Botulinum neurotoxin type A — or Botox — may reduce responses to an inflammation-related pain stimulus when injected into the spine, following a study that showed positive effects on mice, published in the Jan. 2011 issue of Anesthesia & Analgesia.
The researchers injected a chemical called formulin into the mouse’s paw, causing a predictable two-phase inflammatory pain response. One spinal injection of Botulinum was shown to reduce pain, and mice receiving the injection exhibited significantly fewer pain-related behaviors. The mice also showed no adverse effects on spinal cord function.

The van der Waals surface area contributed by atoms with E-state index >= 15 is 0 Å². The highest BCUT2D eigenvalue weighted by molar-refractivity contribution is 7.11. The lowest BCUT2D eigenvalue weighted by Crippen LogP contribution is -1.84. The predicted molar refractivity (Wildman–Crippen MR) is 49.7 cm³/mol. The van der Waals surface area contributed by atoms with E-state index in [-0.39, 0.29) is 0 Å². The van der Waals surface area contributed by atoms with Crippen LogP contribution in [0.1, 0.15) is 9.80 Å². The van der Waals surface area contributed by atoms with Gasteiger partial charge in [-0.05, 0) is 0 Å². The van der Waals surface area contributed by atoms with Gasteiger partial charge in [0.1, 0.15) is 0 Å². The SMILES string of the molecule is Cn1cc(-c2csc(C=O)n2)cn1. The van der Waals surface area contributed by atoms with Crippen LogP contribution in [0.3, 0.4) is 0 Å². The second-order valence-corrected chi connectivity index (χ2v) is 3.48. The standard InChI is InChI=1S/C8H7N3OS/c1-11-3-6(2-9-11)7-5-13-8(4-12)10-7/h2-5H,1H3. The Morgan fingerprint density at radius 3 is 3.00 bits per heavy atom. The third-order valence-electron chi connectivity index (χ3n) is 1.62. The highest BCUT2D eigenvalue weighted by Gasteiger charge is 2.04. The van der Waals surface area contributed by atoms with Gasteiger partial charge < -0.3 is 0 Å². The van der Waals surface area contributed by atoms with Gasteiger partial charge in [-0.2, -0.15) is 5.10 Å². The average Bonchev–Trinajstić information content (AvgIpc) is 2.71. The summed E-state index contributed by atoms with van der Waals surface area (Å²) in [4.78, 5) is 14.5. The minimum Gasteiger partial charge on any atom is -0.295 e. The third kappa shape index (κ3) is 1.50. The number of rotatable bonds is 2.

Botulinum has been used to successfully treat other chronic pain syndromes, such as headaches and lower back pain, over the past ten years.
Read the study on Botox injections in Anesthesia & Analgesia.
Writer: Rachel Fields
Filed Under: Skin Care